Top court tells central body to fix emission standards for polluting industries in Delhi-NCR
A SC bench ordered the Centre Pollution for Control Board to fix emission standards for industries -- using pet coke and furnace oil - that release sulphur dioxide and nitrogen oxide.delhi Updated: May 02, 2017 23:51 IST
A bench headed by Justice MB Lokur ordered the Centre Pollution for Control Board (CPCB) to fix emission standards for industries -- using pet coke and furnace oil - that release sulphur dioxide (SOx) and nitrogen oxide (NOx). The two harmful gaseous emissions are major industrial pollutants after carbon dioxide.
The order came after the court was informed that right now there are no standards prescribed for industries. Senior counsel Harish Salve and advocate Aparajita Singh – assisting the court in the case related to pollution in Delhi – said it was time to have standards in place.
According to them, the NCR towns, which includes parts of Rajasthan, Haryana and Uttar Pradesh, have agreed to implement the norms. On their suggestion, the court fixed June 30 as the deadline for CPCB to spell out the norms and gave time to the industries till December 31 to adhere to them.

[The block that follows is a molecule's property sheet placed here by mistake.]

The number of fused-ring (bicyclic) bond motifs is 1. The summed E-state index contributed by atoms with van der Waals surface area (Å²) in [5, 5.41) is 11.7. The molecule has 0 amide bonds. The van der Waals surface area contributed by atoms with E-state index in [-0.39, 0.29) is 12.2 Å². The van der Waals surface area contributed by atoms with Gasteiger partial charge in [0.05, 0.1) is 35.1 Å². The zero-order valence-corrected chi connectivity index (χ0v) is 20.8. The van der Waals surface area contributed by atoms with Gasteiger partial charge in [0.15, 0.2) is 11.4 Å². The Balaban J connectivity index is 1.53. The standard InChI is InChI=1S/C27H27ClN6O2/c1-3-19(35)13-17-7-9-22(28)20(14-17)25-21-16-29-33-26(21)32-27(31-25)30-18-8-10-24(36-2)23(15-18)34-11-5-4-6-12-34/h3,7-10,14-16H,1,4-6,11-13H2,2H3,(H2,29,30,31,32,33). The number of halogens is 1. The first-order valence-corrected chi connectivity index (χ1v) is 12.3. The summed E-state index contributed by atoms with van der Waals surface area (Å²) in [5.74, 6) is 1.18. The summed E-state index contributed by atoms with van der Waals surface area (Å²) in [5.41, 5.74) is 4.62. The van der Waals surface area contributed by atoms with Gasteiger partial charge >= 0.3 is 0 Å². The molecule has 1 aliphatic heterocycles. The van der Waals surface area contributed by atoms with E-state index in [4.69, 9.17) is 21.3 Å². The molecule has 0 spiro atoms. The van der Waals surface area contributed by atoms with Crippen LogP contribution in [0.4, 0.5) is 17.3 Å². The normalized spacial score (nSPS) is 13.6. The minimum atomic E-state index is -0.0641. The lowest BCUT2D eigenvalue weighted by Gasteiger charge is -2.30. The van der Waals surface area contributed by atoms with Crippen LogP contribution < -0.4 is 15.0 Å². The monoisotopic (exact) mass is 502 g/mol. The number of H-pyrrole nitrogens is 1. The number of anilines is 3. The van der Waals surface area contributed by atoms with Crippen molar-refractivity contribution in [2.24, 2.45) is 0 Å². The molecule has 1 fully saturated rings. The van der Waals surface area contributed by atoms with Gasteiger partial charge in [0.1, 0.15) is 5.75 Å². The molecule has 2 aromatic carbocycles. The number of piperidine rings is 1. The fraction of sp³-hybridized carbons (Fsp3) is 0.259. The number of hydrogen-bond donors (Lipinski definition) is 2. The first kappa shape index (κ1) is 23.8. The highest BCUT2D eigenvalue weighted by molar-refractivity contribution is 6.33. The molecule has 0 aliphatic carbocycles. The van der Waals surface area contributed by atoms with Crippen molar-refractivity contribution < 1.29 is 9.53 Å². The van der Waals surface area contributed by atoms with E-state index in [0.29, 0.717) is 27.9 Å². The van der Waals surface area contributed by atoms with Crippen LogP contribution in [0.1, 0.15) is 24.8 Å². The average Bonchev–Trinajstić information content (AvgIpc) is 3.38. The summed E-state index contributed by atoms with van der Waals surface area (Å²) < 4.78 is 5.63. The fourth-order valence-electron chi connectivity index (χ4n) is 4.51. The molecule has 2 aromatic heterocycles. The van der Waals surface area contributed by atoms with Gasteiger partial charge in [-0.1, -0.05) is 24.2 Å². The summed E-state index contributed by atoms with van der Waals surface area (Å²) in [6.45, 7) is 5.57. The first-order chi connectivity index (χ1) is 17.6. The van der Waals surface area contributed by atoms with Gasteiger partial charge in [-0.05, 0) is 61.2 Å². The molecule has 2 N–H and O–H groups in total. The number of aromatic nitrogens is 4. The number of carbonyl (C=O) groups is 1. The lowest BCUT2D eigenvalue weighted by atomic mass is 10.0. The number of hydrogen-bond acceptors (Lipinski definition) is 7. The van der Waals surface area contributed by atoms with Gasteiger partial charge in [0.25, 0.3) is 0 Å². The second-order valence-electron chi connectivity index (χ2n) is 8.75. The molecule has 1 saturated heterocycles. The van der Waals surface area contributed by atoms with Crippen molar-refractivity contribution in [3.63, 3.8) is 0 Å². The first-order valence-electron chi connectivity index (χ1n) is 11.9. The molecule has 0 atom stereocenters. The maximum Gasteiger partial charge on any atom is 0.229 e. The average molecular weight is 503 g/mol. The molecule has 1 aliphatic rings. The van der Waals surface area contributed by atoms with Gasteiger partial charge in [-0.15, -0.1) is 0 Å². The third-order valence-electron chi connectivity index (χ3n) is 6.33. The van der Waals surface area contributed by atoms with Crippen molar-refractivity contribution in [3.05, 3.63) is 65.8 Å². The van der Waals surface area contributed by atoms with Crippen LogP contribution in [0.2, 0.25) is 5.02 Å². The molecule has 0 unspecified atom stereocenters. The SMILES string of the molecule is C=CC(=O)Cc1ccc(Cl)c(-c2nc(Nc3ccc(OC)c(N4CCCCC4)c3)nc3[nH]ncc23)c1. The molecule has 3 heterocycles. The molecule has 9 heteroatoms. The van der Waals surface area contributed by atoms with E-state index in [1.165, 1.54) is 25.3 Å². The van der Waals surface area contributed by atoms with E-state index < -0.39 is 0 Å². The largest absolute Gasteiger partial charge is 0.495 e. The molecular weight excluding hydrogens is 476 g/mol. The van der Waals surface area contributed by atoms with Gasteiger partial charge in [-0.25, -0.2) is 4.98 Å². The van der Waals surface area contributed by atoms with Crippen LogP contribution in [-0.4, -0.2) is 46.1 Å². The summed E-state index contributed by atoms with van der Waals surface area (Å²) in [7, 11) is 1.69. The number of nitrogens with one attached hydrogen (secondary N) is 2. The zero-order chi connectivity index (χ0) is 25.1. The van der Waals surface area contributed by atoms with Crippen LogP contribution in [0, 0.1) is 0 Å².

“If you (industries) don’t then you better shut down. Start preparing for it from now,” the bench said. Last month, the court stopped sales of BS-III vehicles, rejecting the demand of automobile manufacturers to let them sell the stock.
The court said the government notification announcing the transition to BS-IV fuel technology was not restricted to manufacturing, but also sales.
Besides, vehicular pollution industry and thermal power plants are recognised as the most dominant sources of air pollution, constantly spewing polluting matter into the atmosphere.
Pet coke that is inferior quality fuel and furnace oil have sulphur levels as high as 72,000 ppm and 23,000 ppm. SOx emissions are generated from the combustion of sulphur in the fuel.
Delhi would require an almost 40% decrease in annual average concentration of NOx to meet the prescribed limits of air quality standards.
The Badarpur thermal plant in Delhi contributes heavily to air pollution in Delhi, and is the most polluting power plant in the country, according to a 2015 CSE report.
“Combustion sources -- vehicles, power plants and industry -- need more stringent and priority action,” the Environment Pollution (Prevention & Control) Authority’s air pollution report said, calling for an urgent ban on dirty industrial fuels.